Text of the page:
Step 10: Take the new oil filter and apply some clean oil to the rubber seal and the threads. This will help it seal correctly. Spin the oil filter on and hand tighten. As I previously mentioned, the engine is pitched at a very slight angle. You need to match the angle to get the filter to screw on. Use the socket set to tighten an additional half turn.
Step 11: Here to can see the new oil filter installed. We're ready to start putting oil in the car, but first you want to double check the work you've don't so far. Make sure the drain plug is in place, the oil filter is in place, the dipstick has been put back. If you've successfully performed all the steps, then you're ready.
Step 12: Before we go ahead with the oil, let's check the air filter. There are two metal compression springs that hold down the air filter cover in the front. Here you can see one of them just behind the orange transmission dipstick. Unsnap both. (the other snap, not pictured, is at the driver's side front corner of the air box.

Step 13: Because of the design of this motor, even with the snaps undone, you can't get into the air box without disconnecting the incoming air tube. The screw compression ring needs to be loosened in order to pull the air tube off of the air box.
Step 14: Use the #3 Phillips Head screwdriver to loosen the fitting (don't completely undo it, just loosen enough to take the pressure off of the rubber hose). Pull the robber hose off of the airbox. It should look like this
Step 15: Now, inside the air box there's an additional air diverter. I don't know if it often comes loose, but as we pulled up the airbox to access the air filter it fell down.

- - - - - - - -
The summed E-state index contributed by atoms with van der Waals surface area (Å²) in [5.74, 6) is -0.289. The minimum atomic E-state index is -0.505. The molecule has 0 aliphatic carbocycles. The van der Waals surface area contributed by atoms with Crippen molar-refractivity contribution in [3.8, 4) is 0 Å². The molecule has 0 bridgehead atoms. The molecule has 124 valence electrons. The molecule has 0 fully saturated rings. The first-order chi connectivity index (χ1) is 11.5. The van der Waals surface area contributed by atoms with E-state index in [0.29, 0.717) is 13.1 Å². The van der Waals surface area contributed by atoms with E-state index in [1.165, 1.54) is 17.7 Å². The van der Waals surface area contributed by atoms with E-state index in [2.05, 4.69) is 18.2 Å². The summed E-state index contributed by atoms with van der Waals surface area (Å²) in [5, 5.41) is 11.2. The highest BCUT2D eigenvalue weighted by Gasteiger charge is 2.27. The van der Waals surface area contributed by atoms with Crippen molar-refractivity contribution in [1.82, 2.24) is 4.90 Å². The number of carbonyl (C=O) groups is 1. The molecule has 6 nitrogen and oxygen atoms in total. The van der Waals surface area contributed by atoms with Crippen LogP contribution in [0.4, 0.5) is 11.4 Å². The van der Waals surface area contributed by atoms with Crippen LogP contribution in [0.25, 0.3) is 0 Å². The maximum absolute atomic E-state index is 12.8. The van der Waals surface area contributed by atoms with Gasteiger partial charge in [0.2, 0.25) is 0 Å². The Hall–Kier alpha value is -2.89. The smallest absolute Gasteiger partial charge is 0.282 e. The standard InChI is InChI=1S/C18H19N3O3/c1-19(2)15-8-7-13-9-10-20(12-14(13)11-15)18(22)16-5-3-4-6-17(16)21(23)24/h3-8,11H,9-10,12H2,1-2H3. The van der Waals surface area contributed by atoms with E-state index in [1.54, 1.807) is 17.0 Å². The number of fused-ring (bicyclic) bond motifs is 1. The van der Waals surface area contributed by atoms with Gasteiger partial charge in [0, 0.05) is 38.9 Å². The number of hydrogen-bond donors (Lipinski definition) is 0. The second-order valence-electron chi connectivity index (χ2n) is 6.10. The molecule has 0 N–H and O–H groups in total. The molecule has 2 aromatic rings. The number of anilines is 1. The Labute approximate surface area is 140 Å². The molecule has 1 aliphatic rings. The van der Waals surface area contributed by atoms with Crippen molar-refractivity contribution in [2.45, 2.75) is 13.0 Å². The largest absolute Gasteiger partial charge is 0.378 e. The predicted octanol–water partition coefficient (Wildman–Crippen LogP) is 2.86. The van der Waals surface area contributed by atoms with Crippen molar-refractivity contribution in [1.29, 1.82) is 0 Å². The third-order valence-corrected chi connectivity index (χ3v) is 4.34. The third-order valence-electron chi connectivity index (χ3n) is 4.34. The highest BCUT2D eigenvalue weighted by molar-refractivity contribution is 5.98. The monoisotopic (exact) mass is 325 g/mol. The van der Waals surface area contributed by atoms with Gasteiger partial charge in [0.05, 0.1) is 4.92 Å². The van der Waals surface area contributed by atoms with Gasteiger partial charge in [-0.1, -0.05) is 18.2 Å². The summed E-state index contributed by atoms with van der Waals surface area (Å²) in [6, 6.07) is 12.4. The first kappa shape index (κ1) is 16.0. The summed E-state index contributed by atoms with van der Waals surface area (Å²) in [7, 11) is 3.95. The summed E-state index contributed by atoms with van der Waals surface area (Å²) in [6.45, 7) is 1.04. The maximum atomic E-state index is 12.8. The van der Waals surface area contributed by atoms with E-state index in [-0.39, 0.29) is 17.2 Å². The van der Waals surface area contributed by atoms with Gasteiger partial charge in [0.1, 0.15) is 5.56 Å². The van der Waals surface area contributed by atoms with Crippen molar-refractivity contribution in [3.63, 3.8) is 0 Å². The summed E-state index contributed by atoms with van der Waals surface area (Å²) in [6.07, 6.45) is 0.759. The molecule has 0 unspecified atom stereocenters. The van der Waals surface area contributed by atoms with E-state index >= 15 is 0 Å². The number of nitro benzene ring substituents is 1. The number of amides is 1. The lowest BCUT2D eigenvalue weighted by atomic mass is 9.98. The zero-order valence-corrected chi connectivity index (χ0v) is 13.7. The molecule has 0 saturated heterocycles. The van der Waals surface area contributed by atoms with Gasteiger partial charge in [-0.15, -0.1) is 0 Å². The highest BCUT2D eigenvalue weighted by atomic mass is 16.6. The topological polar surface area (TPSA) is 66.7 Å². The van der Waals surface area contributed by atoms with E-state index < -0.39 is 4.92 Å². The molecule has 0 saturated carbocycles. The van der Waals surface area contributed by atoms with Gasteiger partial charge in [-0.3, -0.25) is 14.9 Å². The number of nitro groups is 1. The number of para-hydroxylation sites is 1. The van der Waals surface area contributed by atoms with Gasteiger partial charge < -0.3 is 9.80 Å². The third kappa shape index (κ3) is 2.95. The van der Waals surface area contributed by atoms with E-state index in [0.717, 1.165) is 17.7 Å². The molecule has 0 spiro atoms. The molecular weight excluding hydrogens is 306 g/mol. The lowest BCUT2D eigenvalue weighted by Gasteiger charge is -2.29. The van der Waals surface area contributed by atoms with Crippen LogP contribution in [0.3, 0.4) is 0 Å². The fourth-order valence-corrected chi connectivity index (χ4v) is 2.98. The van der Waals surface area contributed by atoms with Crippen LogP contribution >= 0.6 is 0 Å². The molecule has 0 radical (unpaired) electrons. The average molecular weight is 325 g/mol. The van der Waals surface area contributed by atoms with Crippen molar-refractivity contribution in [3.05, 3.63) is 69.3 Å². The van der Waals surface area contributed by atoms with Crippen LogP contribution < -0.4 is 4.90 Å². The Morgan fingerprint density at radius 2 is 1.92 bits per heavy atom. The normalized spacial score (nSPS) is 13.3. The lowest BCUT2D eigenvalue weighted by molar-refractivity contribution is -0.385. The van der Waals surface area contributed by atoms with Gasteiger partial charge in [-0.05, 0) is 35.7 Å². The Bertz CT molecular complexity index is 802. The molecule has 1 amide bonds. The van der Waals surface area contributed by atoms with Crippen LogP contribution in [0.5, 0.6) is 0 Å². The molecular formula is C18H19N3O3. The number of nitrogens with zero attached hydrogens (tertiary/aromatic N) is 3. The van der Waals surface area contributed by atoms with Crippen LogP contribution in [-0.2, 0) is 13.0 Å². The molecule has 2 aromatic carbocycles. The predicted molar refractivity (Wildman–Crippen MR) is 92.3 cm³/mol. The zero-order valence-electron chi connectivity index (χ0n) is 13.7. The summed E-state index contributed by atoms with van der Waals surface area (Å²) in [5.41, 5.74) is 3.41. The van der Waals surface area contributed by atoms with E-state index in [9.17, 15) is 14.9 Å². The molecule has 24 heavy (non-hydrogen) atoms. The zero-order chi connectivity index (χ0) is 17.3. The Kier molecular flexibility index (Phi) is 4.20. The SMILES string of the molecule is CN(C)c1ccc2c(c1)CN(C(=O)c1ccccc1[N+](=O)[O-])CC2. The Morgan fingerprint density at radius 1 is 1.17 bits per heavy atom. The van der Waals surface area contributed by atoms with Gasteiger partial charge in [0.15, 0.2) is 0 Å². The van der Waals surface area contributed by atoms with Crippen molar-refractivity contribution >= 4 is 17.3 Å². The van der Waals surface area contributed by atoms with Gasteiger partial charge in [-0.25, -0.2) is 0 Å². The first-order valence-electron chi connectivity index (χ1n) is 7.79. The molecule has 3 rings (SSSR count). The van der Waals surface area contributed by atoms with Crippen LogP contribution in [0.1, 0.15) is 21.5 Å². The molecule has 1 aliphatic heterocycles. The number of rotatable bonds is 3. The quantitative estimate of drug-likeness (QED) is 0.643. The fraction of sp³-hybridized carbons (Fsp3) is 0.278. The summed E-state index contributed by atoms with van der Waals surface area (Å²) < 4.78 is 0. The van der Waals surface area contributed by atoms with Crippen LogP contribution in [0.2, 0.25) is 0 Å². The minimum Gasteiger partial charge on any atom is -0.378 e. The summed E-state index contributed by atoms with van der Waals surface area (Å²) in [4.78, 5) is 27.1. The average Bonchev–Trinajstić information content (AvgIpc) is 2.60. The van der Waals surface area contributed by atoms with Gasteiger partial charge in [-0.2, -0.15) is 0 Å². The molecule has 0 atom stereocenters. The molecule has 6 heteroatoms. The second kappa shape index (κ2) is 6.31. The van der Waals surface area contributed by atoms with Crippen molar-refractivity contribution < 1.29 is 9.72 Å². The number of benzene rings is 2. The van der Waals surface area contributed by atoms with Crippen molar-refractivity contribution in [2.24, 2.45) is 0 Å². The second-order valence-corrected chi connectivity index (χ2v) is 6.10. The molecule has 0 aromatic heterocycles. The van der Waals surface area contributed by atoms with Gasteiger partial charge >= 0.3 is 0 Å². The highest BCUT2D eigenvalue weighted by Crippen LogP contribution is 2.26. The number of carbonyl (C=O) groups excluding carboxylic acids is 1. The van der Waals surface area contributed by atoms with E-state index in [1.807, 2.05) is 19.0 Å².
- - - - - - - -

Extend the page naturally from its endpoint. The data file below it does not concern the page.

Step 16: So, rather than leave the piece loose, we set it back into the airbox where it belongs. At least the piece only fits in one way, so if yours is loose as well, look at the fat end and the interior of the box. They match up easily.
Step 17: I always like to compare the old air filter against the new one. As you can readily see the air filter in this car was particularly dirty. We have a lot of dust in the air here, so air filters get dirty quickly. Put the new air filter in place, replace the air filter cover and reattach the snaps. Finally, reattache the rubber airhose and re-tighten the clamp.

Step 18: Now it's finally time to put the oil in! We initially added some Engine Restore to help fill in around the rings and ensure that everything was sealing correctly. Then finish adding the oil to a grand total of 3.5 quarts (that's 3.35 for the engine and the rest of the oil filter).
Step 19: Finally, check and clean the threads of the oil fill cap and it's mating on the top of the block. Now, go ahead and put the cap back into the block.
Step 20: It's a good idea to periodically run some uel injector cleaner through the car. It helps to ensure that the injectors are pumping the correct amount of gasoline. It also lubricates any of the moving parts in the assembly. You put it into the gas tank. You always want to put it in with a full tank of gas. So either fill the tank before the oil change, or as I prefer, fill the tank afterwards, and put the fuel injector cleaner in the tank just beore adding the gasoline. The latter will ensure that the cleaner mixes most effectively with the gasoline.

You're done! double check your work, take the car for a test drive, and then check for any leaks.

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Contents copyright 2008, 2009 - Jody F. Kerr